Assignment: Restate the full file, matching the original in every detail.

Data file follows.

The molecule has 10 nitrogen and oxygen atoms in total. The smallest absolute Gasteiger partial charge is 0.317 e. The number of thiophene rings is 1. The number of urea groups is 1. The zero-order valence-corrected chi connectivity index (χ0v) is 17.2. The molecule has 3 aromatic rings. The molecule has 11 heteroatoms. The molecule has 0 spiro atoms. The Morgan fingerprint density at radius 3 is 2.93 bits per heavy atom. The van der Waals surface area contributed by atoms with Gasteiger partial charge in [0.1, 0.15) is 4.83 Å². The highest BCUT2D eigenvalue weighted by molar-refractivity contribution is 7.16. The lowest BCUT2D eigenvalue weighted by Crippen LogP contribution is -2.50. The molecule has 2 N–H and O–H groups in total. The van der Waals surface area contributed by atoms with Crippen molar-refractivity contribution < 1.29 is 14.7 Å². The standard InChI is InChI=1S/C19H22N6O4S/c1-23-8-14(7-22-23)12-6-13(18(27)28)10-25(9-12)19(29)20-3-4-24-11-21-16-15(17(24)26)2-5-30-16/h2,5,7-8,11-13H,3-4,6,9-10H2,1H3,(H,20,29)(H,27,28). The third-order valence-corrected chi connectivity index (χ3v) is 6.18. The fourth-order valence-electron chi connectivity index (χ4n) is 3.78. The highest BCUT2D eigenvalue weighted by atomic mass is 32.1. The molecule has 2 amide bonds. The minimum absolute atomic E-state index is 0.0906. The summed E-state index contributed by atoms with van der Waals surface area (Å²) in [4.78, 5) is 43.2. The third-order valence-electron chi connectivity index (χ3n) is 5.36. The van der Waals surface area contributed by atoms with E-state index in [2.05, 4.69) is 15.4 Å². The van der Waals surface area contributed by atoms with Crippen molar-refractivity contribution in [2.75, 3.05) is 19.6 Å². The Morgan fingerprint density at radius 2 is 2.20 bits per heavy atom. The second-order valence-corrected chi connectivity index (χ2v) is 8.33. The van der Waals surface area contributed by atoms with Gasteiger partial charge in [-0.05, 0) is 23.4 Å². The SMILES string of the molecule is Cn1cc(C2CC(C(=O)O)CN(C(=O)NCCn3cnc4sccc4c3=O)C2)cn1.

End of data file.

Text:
The molecule has 10 nitrogen and oxygen atoms in total. The smallest absolute Gasteiger partial charge is 0.317 e. The number of thiophene rings is 1. The number of urea groups is 1. The zero-order valence-corrected chi connectivity index (χ0v) is 17.2. The molecule has 3 aromatic rings. The molecule has 11 heteroatoms. The molecule has 0 spiro atoms. The Morgan fingerprint density at radius 3 is 2.93 bits per heavy atom. The van der Waals surface area contributed by atoms with Gasteiger partial charge in [0.1, 0.15) is 4.83 Å². The highest BCUT2D eigenvalue weighted by molar-refractivity contribution is 7.16. The lowest BCUT2D eigenvalue weighted by Crippen LogP contribution is -2.50. The molecule has 2 N–H and O–H groups in total. The van der Waals surface area contributed by atoms with Crippen molar-refractivity contribution < 1.29 is 14.7 Å². The standard InChI is InChI=1S/C19H22N6O4S/c1-23-8-14(7-22-23)12-6-13(18(27)28)10-25(9-12)19(29)20-3-4-24-11-21-16-15(17(24)26)2-5-30-16/h2,5,7-8,11-13H,3-4,6,9-10H2,1H3,(H,20,29)(H,27,28). The third-order valence-corrected chi connectivity index (χ3v) is 6.18. The fourth-order valence-electron chi connectivity index (χ4n) is 3.78. The highest BCUT2D eigenvalue weighted by atomic mass is 32.1. The molecule has 2 amide bonds. The minimum absolute atomic E-state index is 0.0906. The summed E-state index contributed by atoms with van der Waals surface area (Å²) in [4.78, 5) is 43.2. The third-order valence-electron chi connectivity index (χ3n) is 5.36. The van der Waals surface area contributed by atoms with E-state index in [2.05, 4.69) is 15.4 Å². The van der Waals surface area contributed by atoms with Crippen molar-refractivity contribution in [2.75, 3.05) is 19.6 Å². The Morgan fingerprint density at radius 2 is 2.20 bits per heavy atom. The second-order valence-corrected chi connectivity index (χ2v) is 8.33. The van der Waals surface area contributed by atoms with Gasteiger partial charge in [-0.05, 0) is 23.4 Å². The SMILES string of the molecule is Cn1cc(C2CC(C(=O)O)CN(C(=O)NCCn3cnc4sccc4c3=O)C2)cn1.